5 Quick Health Facts for the Body

1. Skipping Breakfast Won’t Help You Lose Weight.

A health study from the University of Bath in the U.K. compared two groups of obese subjects over six weeks – one group ate every morning and the other fasted until noon. The fasting group tended to take in more food later in the day, meaning that both groups got about the same amount of calories overall. Neither group lost weight, but those who ate breakfast were more active in the the morning and could control their blood-sugar levels better.

2. Wearable Health Devices are Not Solutions.

Smartwatches, bands and other consumer gadgets that track health indicators like heart rate and sleeping patterns are popular these days. However, researchers at three British universities – Lancaster, West of England and Nottingham Trent – said that not all devices on the market provide reliable measurements. Two recent studies found error margins of up to 25 per cent between devices’ estimates and the actual number of steps taken or calories burned. If you want an accurate smartwatch, proceed with caution.

3. Quitting Driving Can be Bad for You.

For a variety of reasons ranging from Parkinson’s to poor vision, many seniors give up driving. Even when it’s the right decision, leaving your car behind can contribute to health problems like cognitive decline and depression, since driving often enables social interactions and personal freedom. A review published in the Journal of the American Geriatrics Society emphasized that people who anticipate they’ll have to stop driving should plan other ways to get around and keep connected.

4. Irrational Fears About Chemicals are Common.

According to a recent paper in Human and Experimental Toxicology, we spend too much time worrying about human-made chemicals. Investigating how synthetic substances affect our bodies is important, but making assumptions can lead to unhealthy choices. For instance, someone who is worried about the amount of pesticides on produce might not eat enough fruits and vegetables.

5. You Should Be Drinking More Water Than You Think.

The amount of water we need to be healthy varies according to factors like physical-activity levels, physiology and climate. As a rough guideline, the Dieticians of Canada suggest nine cups per day for women and 12 cups for men.

Compared to younger people, seniors must take extra care to get enough fluids. Older people also tend to have modest appetites, meaning they receive less fluid from food. And because of declining kidney function, their bodies aren’t as good at conserving the water they do get.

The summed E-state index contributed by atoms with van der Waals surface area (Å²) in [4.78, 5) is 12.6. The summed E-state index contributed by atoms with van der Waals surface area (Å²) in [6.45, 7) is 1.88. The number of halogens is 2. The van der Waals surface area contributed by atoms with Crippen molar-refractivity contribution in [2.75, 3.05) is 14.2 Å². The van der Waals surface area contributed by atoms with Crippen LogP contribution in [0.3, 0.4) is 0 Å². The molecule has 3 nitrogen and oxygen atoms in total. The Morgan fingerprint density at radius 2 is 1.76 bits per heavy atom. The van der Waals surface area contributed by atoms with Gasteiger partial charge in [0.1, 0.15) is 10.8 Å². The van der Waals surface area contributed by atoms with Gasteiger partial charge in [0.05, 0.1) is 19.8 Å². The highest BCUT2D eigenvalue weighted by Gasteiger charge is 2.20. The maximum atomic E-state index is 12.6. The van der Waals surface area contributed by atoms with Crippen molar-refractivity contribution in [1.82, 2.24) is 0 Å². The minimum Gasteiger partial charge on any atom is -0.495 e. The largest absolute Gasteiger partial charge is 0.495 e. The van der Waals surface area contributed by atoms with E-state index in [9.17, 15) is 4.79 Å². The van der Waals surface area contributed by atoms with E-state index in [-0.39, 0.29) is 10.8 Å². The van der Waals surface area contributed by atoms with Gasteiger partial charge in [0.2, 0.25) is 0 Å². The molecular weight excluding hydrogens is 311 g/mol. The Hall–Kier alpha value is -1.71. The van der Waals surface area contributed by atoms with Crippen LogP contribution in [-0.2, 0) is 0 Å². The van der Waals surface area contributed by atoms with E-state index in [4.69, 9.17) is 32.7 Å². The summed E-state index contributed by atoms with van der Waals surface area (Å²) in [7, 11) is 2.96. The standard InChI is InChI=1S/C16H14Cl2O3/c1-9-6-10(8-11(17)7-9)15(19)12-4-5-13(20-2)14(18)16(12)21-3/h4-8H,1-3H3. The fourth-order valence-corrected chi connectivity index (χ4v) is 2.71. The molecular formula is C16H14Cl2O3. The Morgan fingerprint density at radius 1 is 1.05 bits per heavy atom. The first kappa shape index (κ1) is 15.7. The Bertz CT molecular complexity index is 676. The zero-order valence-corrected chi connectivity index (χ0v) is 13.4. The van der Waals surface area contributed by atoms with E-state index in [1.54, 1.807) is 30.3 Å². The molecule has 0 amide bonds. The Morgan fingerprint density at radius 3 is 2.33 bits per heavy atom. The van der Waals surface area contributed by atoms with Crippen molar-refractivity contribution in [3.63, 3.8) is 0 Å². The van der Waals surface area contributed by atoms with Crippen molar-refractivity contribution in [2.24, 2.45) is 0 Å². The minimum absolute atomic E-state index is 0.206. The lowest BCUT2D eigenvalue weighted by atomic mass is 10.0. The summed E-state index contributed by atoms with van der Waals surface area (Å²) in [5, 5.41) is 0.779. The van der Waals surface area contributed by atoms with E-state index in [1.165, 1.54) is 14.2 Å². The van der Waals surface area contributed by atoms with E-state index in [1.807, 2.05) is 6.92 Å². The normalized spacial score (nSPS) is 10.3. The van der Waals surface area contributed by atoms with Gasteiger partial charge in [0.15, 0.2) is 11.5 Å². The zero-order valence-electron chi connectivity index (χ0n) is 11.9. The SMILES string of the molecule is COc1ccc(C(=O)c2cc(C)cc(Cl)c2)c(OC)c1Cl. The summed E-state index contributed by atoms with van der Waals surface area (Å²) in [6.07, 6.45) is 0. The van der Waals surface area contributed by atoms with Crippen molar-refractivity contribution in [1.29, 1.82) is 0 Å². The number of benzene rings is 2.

Things that You Don’t Know about Germs

1. Water temperature doesn’t matter to germs.

Scrubbing your hands with soap and water for at least 20 seconds is your simplest defence against harmful germs. But no need to bother with the hot faucet-warm water is no more effective than cold in removing bacteria from your hands.

2. Hand sanitizer is the next best thing to washing.

If water and soap aren’t available, use alcohol-based sanitizer. Jason Tetro, a Toronto-based microbiologist and the author of The Germ Code, says as long as the product contains 62 to 70 per cent alcohol, it will kill most of the germs on your skin.

3. Some germs are worth nurturing.

Tetro suggests consuming prebiotic-rich foods like bananas and asparagus. Unlike probiotics-live bacteria that improve digestion-prebiotics help nourish the good bacteria already present in your gut.

4. It pays to keep your fridge organized.

Harmful bacteria, such as salmonella, can be spread when ready-to-eat foods, like washed fruits and veggies, come into contact with potentially hazardous ones, like raw meats and their juices. Toronto Public Health’s Owen Chong suggests organizing your fridge with raw meats at the bottom, unwashed produce in the middle and ready-to-eat foods at the top in order to avoid cross-contamination.

5. Don’t wash your chicken before cooking.

If you rinse raw poultry, the bacteria can be carried by the water. To avoid food-borne illnesses during prep, use a separate cutting board and utensils for uncooked poultry, says Chong.

6. Reach for paper towels in public restrooms.

They may be eco-friendly, but hand dryers have one major drawback-they blast germs everywhere. In a 2014 University of Leeds study in England, microbiologists found that the concentration of airborne bacteria around jet air dispensers was 27 times higher than that found near paper towel dispensers.

7. Toilets aren’t the most dangerous thing in public bathroom.

The toilets in public washrooms aren’t necessarily where you’ll find the most germs. “The door handle and sink basin are more dangerous than the toilet itself,” says Tetro. He suggests using paper towel when opening bathroom doors.

8. Germs love toothbrushes.

If you can’t remember when you last changed your toothbrush, it’s time to toss it. An open toilet bowl can allow a biofilm of fecal coliforms to grow on your brush, says Tetro. Keep your lid down and rinse your toothbrush with hot water for five seconds before use.